Skip directly to search Skip directly to A to Z list Skip directly to site content
CDC Home

QuickStats: Percentage of Infants Born Late Preterm,* by Mother's State of Residence — National Vital Statistics System, United States, 2012

The figure shows the percentage of infants born late preterm, by mother's state of residence during 2012. In 2012, 8.1% of births in the United States were late preterm births. The percentage of births that were late preterm varied by state and ranged from 6.2% in Vermont to 12.0% in Mississippi.

* Defined as a gestational age (interval between the date of the mother's last normal menses and the date of birth) of 34–36 completed weeks. Late preterm births accounted for 70% of all preterm births in 2012 and are considered to be at less risk than births at <34 weeks (early preterm) but at greater risk for birth complications and subsequent health or medical problems than full-term births.

In 2012, 8.1% of births in the United States were late preterm births. The percentage of births that were late preterm varied by state and ranged from 6.2% in Vermont to 12.0% in Mississippi.

Sources: Martin JA, Hamilton BE, Osterman, MJK, Curtin SC, Mathews T. Births: final data for 2012. Natl Vital Stat Rep 2013;62(9). Available at http://www.cdc.gov/nchs/data/nvsr/nvsr62/nvsr62_09.pdf.

US Department of Health and Human Services. Health indicators warehouse. Hyattsville, MD: US Department of Health and Human Services; 2013. Available at http://www.healthindicators.gov.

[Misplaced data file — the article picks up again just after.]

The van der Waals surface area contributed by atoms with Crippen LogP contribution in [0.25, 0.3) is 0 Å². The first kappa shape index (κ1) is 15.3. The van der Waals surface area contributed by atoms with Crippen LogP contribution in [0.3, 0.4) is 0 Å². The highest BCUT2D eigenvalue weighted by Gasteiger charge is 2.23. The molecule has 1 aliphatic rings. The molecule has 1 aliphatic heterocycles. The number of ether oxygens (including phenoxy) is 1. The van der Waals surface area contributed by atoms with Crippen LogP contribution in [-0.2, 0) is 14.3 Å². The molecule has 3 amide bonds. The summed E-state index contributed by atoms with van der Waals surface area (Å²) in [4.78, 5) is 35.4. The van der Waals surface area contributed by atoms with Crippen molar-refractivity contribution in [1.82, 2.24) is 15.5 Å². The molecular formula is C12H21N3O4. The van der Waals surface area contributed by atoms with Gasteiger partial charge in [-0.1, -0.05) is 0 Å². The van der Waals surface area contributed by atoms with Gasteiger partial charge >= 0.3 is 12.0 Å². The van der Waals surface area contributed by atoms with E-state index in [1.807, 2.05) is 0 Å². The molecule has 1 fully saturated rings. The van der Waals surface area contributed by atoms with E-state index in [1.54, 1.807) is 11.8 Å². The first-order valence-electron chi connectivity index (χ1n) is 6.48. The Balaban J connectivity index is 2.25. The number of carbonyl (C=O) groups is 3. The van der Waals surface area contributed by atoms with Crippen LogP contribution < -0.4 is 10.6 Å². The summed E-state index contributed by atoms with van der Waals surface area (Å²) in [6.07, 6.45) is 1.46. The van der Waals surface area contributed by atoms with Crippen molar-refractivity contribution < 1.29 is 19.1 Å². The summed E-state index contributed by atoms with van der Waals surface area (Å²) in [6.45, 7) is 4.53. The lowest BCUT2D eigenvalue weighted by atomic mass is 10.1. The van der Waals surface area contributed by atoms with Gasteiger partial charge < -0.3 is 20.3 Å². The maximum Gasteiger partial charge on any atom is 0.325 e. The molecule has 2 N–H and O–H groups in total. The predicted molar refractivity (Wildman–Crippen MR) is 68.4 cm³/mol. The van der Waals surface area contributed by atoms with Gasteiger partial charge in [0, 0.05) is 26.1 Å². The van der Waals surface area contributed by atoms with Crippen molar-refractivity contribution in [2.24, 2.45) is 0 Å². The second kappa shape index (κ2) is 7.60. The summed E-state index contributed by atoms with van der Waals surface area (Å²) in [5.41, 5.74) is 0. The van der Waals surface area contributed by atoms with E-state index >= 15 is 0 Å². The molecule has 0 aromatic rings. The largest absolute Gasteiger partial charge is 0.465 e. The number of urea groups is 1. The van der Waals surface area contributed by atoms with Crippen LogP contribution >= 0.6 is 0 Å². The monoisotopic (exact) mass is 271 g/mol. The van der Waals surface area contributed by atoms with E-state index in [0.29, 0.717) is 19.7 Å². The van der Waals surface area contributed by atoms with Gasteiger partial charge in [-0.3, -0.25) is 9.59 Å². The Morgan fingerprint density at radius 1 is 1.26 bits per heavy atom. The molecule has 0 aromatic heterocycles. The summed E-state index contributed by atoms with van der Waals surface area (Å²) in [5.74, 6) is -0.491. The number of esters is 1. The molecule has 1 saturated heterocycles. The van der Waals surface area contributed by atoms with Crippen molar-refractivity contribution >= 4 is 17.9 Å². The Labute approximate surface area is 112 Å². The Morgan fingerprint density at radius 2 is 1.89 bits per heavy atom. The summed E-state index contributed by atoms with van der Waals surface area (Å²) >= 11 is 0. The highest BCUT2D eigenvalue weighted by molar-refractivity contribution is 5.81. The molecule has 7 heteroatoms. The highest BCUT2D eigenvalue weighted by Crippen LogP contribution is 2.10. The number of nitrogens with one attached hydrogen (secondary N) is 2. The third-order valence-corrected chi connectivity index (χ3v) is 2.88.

Reported by: Kate M. Brett, PhD, kbrett@cdc.gov, 301-458-4113; Li-Hui Chen, PhD.

Alternate Text: The figure above shows the percentage of infants born late preterm, by mother's state of residence during 2012. In 2012, 8.1% of births in the United States were late preterm births. The percentage of births that were late preterm varied by state and ranged from 6.2% in Vermont to 12.0% in Mississippi.



Use of trade names and commercial sources is for identification only and does not imply endorsement by the U.S. Department of Health and Human Services.

References to non-CDC sites on the Internet are provided as a service to MMWR readers and do not constitute or imply endorsement of these organizations or their programs by CDC or the U.S. Department of Health and Human Services. CDC is not responsible for the content of pages found at these sites. URL addresses listed in MMWR were current as of the date of publication.


All MMWR HTML versions of articles are electronic conversions from typeset documents. This conversion might result in character translation or format errors in the HTML version. Users are referred to the electronic PDF version (http://www.cdc.gov/mmwr) and/or the original MMWR paper copy for printable versions of official text, figures, and tables. An original paper copy of this issue can be obtained from the Superintendent of Documents, U.S. Government Printing Office (GPO), Washington, DC 20402-9371; telephone: (202) 512-1800. Contact GPO for current prices.

**Questions or messages regarding errors in formatting should be addressed to mmwrq@cdc.gov.

 
USA.gov: The U.S. Government's Official Web PortalDepartment of Health and Human Services
Centers for Disease Control and Prevention   1600 Clifton Rd. Atlanta, GA 30333, USA
800-CDC-INFO (800-232-4636) TTY: (888) 232-6348 - Contact CDC–INFO
A-Z Index
  1. A
  2. B
  3. C
  4. D
  5. E
  6. F
  7. G
  8. H
  9. I
  10. J
  11. K
  12. L
  13. M
  14. N
  15. O
  16. P
  17. Q
  18. R
  19. S
  20. T
  21. U
  22. V
  23. W
  24. X
  25. Y
  26. Z
  27. #